Friday, July 15, 2016

Eight Days in the Mid-Chesapeake


After a night on the boat in Deale, MD, I was able to make an early start while the group slept in. This is the easiest way for us, avoiding the rush of driving and loading up. A 10-knot north west breeze made for nice 6-8 knot reaching conditions with the spinnaker, but it ran out and our speed piddled down to 3 knots by the time we neared Solomons Island. Since our goal was Smith Island, and drifting at 3 knots wouldn't get us there until the wee hours, I motored on one engines, which gets us 5.5-6.0 knots, and bit more if motor sailing or if the tide is favorable. It puffed a bit again as we neared Smith Island, this time from the southwest, and we were able to beat most of the way at reasonable speed. The travel time was about 10 hours.

Jessica scampered off to Ruke's--the main reason for our stop in Smith Island--only to find that Ruke's had been closed for a year, a consequence of her husband passing and health issues of her own. Too bad, she was an icon, known for the best crab cakes on the Bay. People in Crisfield would even order take-out, via  the tour boat! But the Bayside Inn serves some excellence fair as well, and the view from the deck is very peaceful.

Can you spot the American Mariner (US Navy target ship) in the distance?


In the morning we headed across the channel to the Swan Island (the land to your right as you enter from the west) for a little kayaking. The low-light of of our trip was the $90 ticket I got from the DNR on the way back for having too few PFDs. Yes, I know better, and I even made a comment about going back on board to fetch a second when I realized we were short one, but laziness overtook. Heck, we would only be crossing about 100 feet of channel where we couldn't get out and walk! The first time, and not a mistake I will make again. I have been pulled over by DNR numerous times in 30 years, always by officers clearly prowling for a quota. This was the first time they ever found anything wrong.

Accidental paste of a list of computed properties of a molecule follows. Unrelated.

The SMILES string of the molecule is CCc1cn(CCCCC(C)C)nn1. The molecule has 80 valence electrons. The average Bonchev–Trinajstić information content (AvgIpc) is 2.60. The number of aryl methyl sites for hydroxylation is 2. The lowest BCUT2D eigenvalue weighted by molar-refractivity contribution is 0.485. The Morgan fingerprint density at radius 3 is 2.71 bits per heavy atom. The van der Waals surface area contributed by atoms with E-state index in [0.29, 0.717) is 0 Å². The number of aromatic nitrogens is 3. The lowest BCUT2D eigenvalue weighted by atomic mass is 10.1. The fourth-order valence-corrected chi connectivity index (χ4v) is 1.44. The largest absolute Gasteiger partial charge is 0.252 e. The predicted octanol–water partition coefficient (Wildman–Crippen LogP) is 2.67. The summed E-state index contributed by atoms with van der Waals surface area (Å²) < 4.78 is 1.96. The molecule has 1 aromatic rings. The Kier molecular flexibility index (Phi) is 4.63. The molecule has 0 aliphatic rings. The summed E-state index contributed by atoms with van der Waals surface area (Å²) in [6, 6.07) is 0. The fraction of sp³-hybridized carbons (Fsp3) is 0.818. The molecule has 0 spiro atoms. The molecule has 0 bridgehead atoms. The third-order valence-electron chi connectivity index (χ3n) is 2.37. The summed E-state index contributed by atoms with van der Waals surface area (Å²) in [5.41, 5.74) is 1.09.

Park's Marina.

At noon we left for Tangier, only 10 miles to the south. Little wind, but only 10 miles to cross. The bulkhead at Park's was full, so we tied up to a piling and I kayaked over to the marina to help Mr. Parks (he's 85 in just 2 weeks) move some boats to make room, which was simple. Unfortunately, the resulting gap was only 3 feet longer than my boat and shorter than my diagonal, requiring some fancy sideways maneuvering, greatly aided by very light wind and a slack tide. Here we would stay for 4 nights.

 A small storm passed to the north.

The next 4 days were divided between uneventfull fishing, swimming, kayaking, and generally relaxing and waiting the world float by. Our Tangier visits are pretty low key.

About a mile north of the channel in the Upards, west side.

This waterman decided to make his shedding operation dual purpose, adding a sun deck and a little bright paint. Many evenings there would be a group eating dinner and catching up.

 Lack of real estate means that most shedding and docks are actually on the water. A skiff is used to commute, many times times each day.

The remains of a retired travel lift. There is a functional lift on the other side of the harbor.


With a marginal forecast including a chance of thunderstorms all day over most of the Bay, we headed north to Solomons Island in a nice 10-15 knot southerly breeze. The spinnaker would have been nice, allowing us to sail deeper angles, but given the towering clouds it seemed a little risky. Thus we alternated between a broad reach and wing-and-wing, weaving between the squalls and catching only a few weak gusts and perhaps 10 minutes of rain. We spent a hot evening on the hook.


Again, the wind was from the south, but virtually nonexistent until afternoon. Given the heat, we motored to Parker's Creek, where we enjoyed a kayak break, and then on to Deale.

This is what a boat is for. Simply idyllic. No powered boats, only kayaks, are allowed in Parker's Creek. The beach itself is protected due to endangered tiger beetles (stay on the wet sand).

  • Always carry your PFDs, at least in MD.
  • The new air conditioning was great. Much easier to use than the portable and more powerful. Great for sleeping.
  • Fishing may not be reliable, but crabbing in Tangier is.
  • Wet Marine PCA Gold is my "best value" paint choice (my second time). At 9 months there isn't a spot of slime, and experience says I'll get 2 years. Buy it on sale ahead. The best fast-sailing tip is a clean bottom.


  1. Fantastic time on the water! I love your lead photo also.

    Spending 4 nights at Parks is hard to imagine, but then we don't have a/c either. And, it was probably a bit cooler on Tangier than it was here.

    Sorry about the ticket!

  2. We were at Smith Island a couple weeks ago and the green head flies were insane! The bug spray generally kept them from biting, but they were just swarming in clouds. They made it impossible to enjoy the place. Glad to hear Mr. Parks is still going strong.

  3. AC is nice in marinas. However, Parks in Tangier is much better than most, since it is open to most wind directions, and there are few trees to block the wind. The nights are generally pleasant.

    I don't spend much time in town on Smith, in part because of the flies and in part because there is really nothing there. There are no flies at the marina or Bayside Inn, only in town. We spend most of our time kayaking, where they have never really bothered us.

    Try catnip oil spray (available at pet stores). The USDA actually recommends it for horse flies on cattle. No mess.